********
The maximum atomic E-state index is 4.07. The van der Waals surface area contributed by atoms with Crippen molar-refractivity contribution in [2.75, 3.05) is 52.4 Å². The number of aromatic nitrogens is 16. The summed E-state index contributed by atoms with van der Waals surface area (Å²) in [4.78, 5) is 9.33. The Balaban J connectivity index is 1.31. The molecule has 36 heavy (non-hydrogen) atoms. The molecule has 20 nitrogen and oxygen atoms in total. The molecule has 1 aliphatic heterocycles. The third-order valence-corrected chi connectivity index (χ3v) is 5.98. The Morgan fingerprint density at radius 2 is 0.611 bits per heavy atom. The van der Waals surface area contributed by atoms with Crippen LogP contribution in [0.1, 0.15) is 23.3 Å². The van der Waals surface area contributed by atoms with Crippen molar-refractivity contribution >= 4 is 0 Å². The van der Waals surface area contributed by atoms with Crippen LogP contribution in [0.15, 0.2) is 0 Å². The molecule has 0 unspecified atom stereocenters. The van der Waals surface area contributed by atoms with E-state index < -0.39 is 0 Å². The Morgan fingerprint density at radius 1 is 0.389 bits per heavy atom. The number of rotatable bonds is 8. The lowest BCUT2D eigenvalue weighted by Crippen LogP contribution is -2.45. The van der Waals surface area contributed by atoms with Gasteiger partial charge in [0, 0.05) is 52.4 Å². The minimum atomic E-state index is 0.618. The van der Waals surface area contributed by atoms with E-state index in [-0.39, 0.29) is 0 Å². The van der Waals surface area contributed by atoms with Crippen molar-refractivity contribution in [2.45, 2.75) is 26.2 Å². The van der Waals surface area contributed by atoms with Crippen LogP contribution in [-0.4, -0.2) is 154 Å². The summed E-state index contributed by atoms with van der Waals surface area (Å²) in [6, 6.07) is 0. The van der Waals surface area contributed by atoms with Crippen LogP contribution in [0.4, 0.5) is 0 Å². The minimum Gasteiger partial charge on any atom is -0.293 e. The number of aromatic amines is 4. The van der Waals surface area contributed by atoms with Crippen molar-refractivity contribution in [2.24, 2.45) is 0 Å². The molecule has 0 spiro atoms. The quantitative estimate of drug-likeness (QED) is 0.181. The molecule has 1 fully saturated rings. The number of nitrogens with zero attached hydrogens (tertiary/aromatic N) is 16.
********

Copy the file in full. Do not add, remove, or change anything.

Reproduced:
The maximum atomic E-state index is 4.07. The van der Waals surface area contributed by atoms with Crippen molar-refractivity contribution in [2.75, 3.05) is 52.4 Å². The number of aromatic nitrogens is 16. The summed E-state index contributed by atoms with van der Waals surface area (Å²) in [4.78, 5) is 9.33. The Balaban J connectivity index is 1.31. The molecule has 36 heavy (non-hydrogen) atoms. The molecule has 20 nitrogen and oxygen atoms in total. The molecule has 1 aliphatic heterocycles. The third-order valence-corrected chi connectivity index (χ3v) is 5.98. The Morgan fingerprint density at radius 2 is 0.611 bits per heavy atom. The van der Waals surface area contributed by atoms with Crippen LogP contribution in [0.1, 0.15) is 23.3 Å². The van der Waals surface area contributed by atoms with Crippen molar-refractivity contribution >= 4 is 0 Å². The van der Waals surface area contributed by atoms with Crippen LogP contribution in [0.15, 0.2) is 0 Å². The molecule has 0 unspecified atom stereocenters. The van der Waals surface area contributed by atoms with E-state index < -0.39 is 0 Å². The Morgan fingerprint density at radius 1 is 0.389 bits per heavy atom. The number of rotatable bonds is 8. The lowest BCUT2D eigenvalue weighted by Crippen LogP contribution is -2.45. The van der Waals surface area contributed by atoms with Gasteiger partial charge in [0, 0.05) is 52.4 Å². The minimum atomic E-state index is 0.618. The van der Waals surface area contributed by atoms with E-state index in [-0.39, 0.29) is 0 Å². The van der Waals surface area contributed by atoms with Crippen molar-refractivity contribution in [2.45, 2.75) is 26.2 Å². The van der Waals surface area contributed by atoms with Crippen LogP contribution in [-0.4, -0.2) is 154 Å². The summed E-state index contributed by atoms with van der Waals surface area (Å²) in [6, 6.07) is 0. The van der Waals surface area contributed by atoms with Crippen LogP contribution in [0.4, 0.5) is 0 Å². The minimum Gasteiger partial charge on any atom is -0.293 e. The number of aromatic amines is 4. The van der Waals surface area contributed by atoms with Crippen molar-refractivity contribution in [2.24, 2.45) is 0 Å². The molecule has 0 spiro atoms. The quantitative estimate of drug-likeness (QED) is 0.181. The molecule has 1 fully saturated rings. The number of nitrogens with zero attached hydrogens (tertiary/aromatic N) is 16.